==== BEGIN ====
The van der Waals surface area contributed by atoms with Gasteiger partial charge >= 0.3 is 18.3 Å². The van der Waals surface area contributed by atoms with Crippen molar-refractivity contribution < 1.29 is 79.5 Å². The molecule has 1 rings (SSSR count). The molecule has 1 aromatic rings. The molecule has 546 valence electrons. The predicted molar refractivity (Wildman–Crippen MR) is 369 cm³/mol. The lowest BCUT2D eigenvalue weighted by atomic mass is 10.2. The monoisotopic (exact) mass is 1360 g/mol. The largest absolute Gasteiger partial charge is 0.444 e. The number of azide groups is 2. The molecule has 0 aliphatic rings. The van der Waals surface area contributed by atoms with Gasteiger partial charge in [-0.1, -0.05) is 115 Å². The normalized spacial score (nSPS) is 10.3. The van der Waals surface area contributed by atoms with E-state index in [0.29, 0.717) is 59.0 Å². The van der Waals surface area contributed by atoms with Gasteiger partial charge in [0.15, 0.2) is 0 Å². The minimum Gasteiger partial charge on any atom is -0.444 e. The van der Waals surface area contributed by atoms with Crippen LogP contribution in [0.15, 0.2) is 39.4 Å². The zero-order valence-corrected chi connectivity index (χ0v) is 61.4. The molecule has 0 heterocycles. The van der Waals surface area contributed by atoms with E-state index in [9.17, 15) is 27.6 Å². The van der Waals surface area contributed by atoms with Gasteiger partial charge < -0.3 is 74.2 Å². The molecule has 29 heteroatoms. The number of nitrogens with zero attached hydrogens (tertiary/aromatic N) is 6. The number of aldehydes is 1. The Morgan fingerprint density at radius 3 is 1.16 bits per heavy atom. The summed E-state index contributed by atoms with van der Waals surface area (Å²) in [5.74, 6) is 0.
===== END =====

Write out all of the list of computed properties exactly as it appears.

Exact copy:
The van der Waals surface area contributed by atoms with Gasteiger partial charge >= 0.3 is 18.3 Å². The van der Waals surface area contributed by atoms with Crippen molar-refractivity contribution < 1.29 is 79.5 Å². The molecule has 1 rings (SSSR count). The molecule has 1 aromatic rings. The molecule has 546 valence electrons. The predicted molar refractivity (Wildman–Crippen MR) is 369 cm³/mol. The lowest BCUT2D eigenvalue weighted by atomic mass is 10.2. The monoisotopic (exact) mass is 1360 g/mol. The largest absolute Gasteiger partial charge is 0.444 e. The number of azide groups is 2. The molecule has 0 aliphatic rings. The van der Waals surface area contributed by atoms with Gasteiger partial charge in [-0.1, -0.05) is 115 Å². The normalized spacial score (nSPS) is 10.3. The van der Waals surface area contributed by atoms with E-state index in [0.29, 0.717) is 59.0 Å². The van der Waals surface area contributed by atoms with Gasteiger partial charge in [0.15, 0.2) is 0 Å². The minimum Gasteiger partial charge on any atom is -0.444 e. The van der Waals surface area contributed by atoms with Crippen LogP contribution in [0.15, 0.2) is 39.4 Å². The zero-order valence-corrected chi connectivity index (χ0v) is 61.4. The molecule has 0 heterocycles. The van der Waals surface area contributed by atoms with E-state index in [9.17, 15) is 27.6 Å². The van der Waals surface area contributed by atoms with Gasteiger partial charge < -0.3 is 74.2 Å². The molecule has 29 heteroatoms. The number of nitrogens with zero attached hydrogens (tertiary/aromatic N) is 6. The number of aldehydes is 1. The Morgan fingerprint density at radius 3 is 1.16 bits per heavy atom. The summed E-state index contributed by atoms with van der Waals surface area (Å²) in [5.74, 6) is 0.